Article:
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Major League Soccer 2013 Attendance - By The Percents

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It wasn't a record breaker this time around, but the 2013 season was still pretty good in terms of attendance numbers. How did the percentages work out, though?

Joe Nicholson-USA TODAY Sports

This season, MLS attendance ended up with a nice looking number, 18,594. It wasn't quite as high as last season's number, but we're not concerned about that. We're doing this 'by the percents' thing for a third straight year, and this time around we've got a few differences to note: Unlike 2012, the league did not have an extra team with a great attendance record joining the party. Unlike both 2012 and 2011, the league did not set a record for attendance this time around, either.

That's neither here nor there, though. It's become a yearly occurrence for me to do some quick number crunching and figure out the percent of seats filled, rather than the straight attendance average. Here's last year's. That's skewed by a few numbers, specifically the huge number of seats filled every week at Seattle. The % method has its flaws as well (San Jose's tiny stadium and a few teams, Chivas included, playing in cavernous stadiums they could never fill still hurt it, in particular.)

Overall, I think it's a better indicator of just how good the attendance looks, and a much better way to see how the league is doing in comparison to the NBA or NHL, the two sports that MLS is most often compared to. (It's a fair comparison, of course. The NFL is a juggernaut in attendance and even the teams that can't fill the stadiums still have huge numbers, averaging over 50,000 a game. Major League Baseball has 81 home games a year, which makes it completely unfair, rather than the just sorta unfair we have when comparing two teams that play 41 home games to teams that play 17.)

Let's take a look. Numbers for stadium capacity came from Wikipedia articles for each respective arena, and I've rounded up on the % numbers when called for:

TEAM NAME ATTENDANCE STADIUM CAPACITY TOTAL %
Seattle Sounders 44,038 38,500 114
LA Galaxy 21,770 27,000
81
Portland Timbers 20,674 20,438 101
Montreal Impact 20,603 20,801 99
Vancouver Whitecaps 20,097 21,000 96
Houston Dynamo 19,923 22,039 90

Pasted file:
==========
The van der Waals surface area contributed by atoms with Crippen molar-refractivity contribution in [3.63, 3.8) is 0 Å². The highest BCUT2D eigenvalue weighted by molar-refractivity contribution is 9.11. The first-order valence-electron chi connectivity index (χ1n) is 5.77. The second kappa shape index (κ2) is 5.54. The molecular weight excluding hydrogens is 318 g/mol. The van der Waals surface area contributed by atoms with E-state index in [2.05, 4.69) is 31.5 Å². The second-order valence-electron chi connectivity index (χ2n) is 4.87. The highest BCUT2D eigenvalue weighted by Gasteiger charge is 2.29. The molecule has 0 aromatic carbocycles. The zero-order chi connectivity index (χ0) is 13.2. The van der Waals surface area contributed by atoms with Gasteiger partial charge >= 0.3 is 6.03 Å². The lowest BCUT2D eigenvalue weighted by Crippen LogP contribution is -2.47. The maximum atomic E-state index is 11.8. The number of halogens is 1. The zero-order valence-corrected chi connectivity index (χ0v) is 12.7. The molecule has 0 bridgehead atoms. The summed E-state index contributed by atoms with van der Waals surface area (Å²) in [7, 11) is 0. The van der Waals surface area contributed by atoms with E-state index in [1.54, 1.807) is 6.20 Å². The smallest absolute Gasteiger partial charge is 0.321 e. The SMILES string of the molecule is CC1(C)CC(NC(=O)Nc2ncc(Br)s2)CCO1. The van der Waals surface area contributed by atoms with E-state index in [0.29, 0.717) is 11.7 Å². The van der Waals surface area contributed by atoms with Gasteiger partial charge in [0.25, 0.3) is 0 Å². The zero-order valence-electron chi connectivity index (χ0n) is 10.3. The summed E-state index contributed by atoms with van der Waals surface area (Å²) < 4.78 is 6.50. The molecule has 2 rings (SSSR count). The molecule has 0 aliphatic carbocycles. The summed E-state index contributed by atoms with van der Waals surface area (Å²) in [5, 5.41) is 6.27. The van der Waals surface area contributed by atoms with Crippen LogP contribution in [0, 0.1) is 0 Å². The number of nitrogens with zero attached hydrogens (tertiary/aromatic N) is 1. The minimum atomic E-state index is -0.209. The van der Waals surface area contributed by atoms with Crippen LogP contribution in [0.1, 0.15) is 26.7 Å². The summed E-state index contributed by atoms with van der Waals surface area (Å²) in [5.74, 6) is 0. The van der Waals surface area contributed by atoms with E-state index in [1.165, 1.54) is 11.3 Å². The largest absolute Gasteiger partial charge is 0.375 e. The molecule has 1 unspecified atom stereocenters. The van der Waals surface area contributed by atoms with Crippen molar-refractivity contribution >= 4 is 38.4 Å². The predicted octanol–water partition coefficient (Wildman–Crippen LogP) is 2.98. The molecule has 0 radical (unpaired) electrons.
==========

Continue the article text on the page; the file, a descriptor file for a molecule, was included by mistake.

Sporting Kansas City 19,709 18,467 107
New York Red Bulls 19,461 25,189 77
Real Salt Lake 19,218 20,213 95
Toronto FC 18,131 22,453 81
Philadelphia Union 17,867 18,500 97
Columbus Crew 16,080 20,145 80
Colorado Rapids 15,499 17,424 89
FC Dallas 15,373 20,500 75
Chicago Fire 15,228 20,000 76
New England Revolution 14,844 20,000 74
DC United 13,646 19,467 70
San Jose Earthquakes 12,765 10,525 121
Chivas USA 8,366 27,000 31


Goddamnit, Chivas. An enormous drop in attendance from Chivas represented the biggest change from last year's numbers, as they went from a pretty crappy but still not mind-shreddingly horrifying 48% to an all the aforementioned 31%. Yuck. A few stadiums changed their capacities, including Dick's Sporting Goods Park, and it ended up working out for the betterment of these numbers for the most part. (Indeed, the Rapids went from 81% last year to a tidy 89% thanks to an increase in attendance coupled with a slightly smaller stadium capacity.)

Funny enough, it ended up not changing at all from last season. Despite the slight drop in attendance, the stadiums remained 87% filled all season. That's a good thing. If you remove Chivas from the equation, that bumps up to a lovely-looking 90%.

Again, this number will never truly be fair until every MLS team has their own stadium to call home. (Chivas is included in this equation. I still maintain that they would be well-off trying to get a cozy little 15K seater in a different part of LA where they can cultivate their own fanbase.) Until then, it's nice to see that we're steady as she goes on growth, even if the straight numbers may be a bit lower than 2012.